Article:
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3D film ‘Dragon 2’ tracking to breathe box-office fire Filmmaker launches Indiegogo campaign

LOS ANGELES,May 26,(RTRS): DreamWorks Animation’s 3D family film “How to Train Your Dragon 2” will open between $55 million and $70 million when it hits theaters on June 13, according to pre-release tracking that came on line . That’s a broad range, but the weekend looks like it will be a big one at the box-office in any case. Sony’s “22 Jump Street” is also debuting, and the initial tracking puts the R-rated Channing Tatum-Jonah Hill action comedy at between $45 million and $50 million. The openings are three weeks away and the marketing campaigns are still kicking in, so both films are hoping to build momentum. Both sequels are follow-ups to hits. “How To Train Your Dragon” brought in $217 million domestically and $495 million globally, after opening to $43 million in March of 2010. And “21 Jump Street” rolled out to $36 million in March of 2012, and went on to take in $138 million domestically and $201 million worldwide.

DreamWorks Animation is banking on “Dragon 2,” which picks up the story of the young Viking Hiccup and his dragon Toothless, for a rebound. It’s coming on the heels of “Mr. Peabody & Sherman,” which forced DWA to take a $57 million writedown in April. The opening for the Fox-distributed “Dragon” may not hit the high end, with Angelina Jolie and “Maleficent” landing the week before and certain to attract women, and “22 Jump Street” likely to draw older teens. But it will be the only animated film in the market until Disney’s “Planes: Fire and Rescue” lands on July 18, which should give families plenty of time to catch up with it.

Dean DeBlois returns to write and direct, after sharing those duties with Chris Sanders on the original “Dragon.” Cate Blanchett, Djimon Hounsou and Kit Harrington join the voice cast, which includes Jay Baruchel, Gerard Butler, Craig Ferguson, America Ferrera, Christopher Mintz-Plasse, T.J. Miller, Kristen Wiig. Phil Lord and Chris Miller, fresh from their success with “The Lego Movie,” return to direct “22 Jump Street,” which finds Schmidt and Jenko undercover in college. Ice Cube joins the cast, which includes Nick Offerman and Peter Stormare. Michael Bacall, Rodney Rotham and Oren Uziel wrote the script. “22 Jump Street” will open two weeks after Universal’s R-rated Seth MacFarlane comedy “A Million Ways to Die in the West” and one week before another Sony comedy sequel. the PG-13-rated “Think Like a Man Too.”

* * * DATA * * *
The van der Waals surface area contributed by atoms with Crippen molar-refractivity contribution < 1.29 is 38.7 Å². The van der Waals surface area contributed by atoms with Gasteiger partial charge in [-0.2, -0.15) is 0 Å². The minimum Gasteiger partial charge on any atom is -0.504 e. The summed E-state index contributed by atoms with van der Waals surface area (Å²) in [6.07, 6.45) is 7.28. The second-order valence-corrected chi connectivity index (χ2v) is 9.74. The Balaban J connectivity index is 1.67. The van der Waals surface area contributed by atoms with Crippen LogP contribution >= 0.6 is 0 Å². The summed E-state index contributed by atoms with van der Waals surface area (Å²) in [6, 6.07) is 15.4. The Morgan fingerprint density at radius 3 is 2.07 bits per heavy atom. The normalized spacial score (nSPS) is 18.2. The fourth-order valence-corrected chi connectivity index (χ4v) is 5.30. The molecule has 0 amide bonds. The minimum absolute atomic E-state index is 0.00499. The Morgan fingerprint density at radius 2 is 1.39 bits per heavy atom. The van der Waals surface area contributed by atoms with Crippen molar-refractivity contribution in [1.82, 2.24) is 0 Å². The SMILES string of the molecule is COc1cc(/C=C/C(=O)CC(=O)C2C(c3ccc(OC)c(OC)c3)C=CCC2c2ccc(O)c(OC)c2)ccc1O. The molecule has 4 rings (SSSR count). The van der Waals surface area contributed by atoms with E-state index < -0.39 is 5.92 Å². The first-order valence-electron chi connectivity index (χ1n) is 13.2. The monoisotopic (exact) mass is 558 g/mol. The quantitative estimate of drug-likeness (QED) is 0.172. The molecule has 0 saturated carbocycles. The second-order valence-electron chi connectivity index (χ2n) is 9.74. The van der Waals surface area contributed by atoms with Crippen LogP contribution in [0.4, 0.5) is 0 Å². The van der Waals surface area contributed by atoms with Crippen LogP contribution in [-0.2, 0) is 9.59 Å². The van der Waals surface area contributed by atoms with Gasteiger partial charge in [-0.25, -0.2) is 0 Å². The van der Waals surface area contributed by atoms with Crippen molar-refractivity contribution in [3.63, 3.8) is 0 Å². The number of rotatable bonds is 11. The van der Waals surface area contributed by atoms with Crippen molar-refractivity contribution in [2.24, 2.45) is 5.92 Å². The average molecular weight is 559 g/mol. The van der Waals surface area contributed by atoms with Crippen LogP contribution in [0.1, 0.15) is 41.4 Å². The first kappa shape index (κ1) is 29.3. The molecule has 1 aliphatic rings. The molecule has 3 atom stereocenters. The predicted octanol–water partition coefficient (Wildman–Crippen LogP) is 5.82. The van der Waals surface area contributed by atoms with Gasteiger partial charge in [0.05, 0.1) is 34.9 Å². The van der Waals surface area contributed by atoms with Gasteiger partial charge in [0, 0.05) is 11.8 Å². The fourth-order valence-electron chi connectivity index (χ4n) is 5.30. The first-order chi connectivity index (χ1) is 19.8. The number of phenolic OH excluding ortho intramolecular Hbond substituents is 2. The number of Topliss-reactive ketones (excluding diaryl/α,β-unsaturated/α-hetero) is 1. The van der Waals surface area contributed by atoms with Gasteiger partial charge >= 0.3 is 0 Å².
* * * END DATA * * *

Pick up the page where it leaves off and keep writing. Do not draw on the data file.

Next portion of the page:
Hal Ashby made seven classic films in ten years, a string that few filmmakers can match. Yet the dawn of the 1980s also marked the end of his career, and the longevity of directors such as Martin Scorsese and Steven Spielberg has rendered Ashby an afterthought. AmyScott has launched a campaign on popular crowdfunding site Indiegogo to raise money for a documentary about Ashby and his disappearance from the annals of Hollywood. “He made an unprecedented streak of films in the ‘70s that were these incredible iconographic films,” Scott told TheWrap. “We’re trying to figure out exactly what happened in the 1980s. He was marginalized as a filmmaker.”

Scott is an editor who has worked on social-issue documentaries. Now Scott wants to break into directing, and a film about another editor-turned director appealed. Ashby won an Oscar for his editing work on “In the Heat of the Night” before launching into his career as a director. His movies, which include “Harold and Maude,” Shampoo” and Coming Home,” inspired contemporary filmmakers such as Paul Thomas Anderson, Wes Anderson and Judd Apatow. Scott has already interviewed Jane Fonda, and has the support of Ashby’s family, which is executive producing the film. She needs the money to fund production and chase interviews with the likes of Jack Nicholson, who starred Ashby’s “The Last Detail.” Scott stressed the need to act now, citing the death of Gordon Willis, a renowned cinematographer of the same era who died Sunday. “It’s important to get the old Hollywood guard before it’s too late,” she said. “No one puts it together that did all of those films.”

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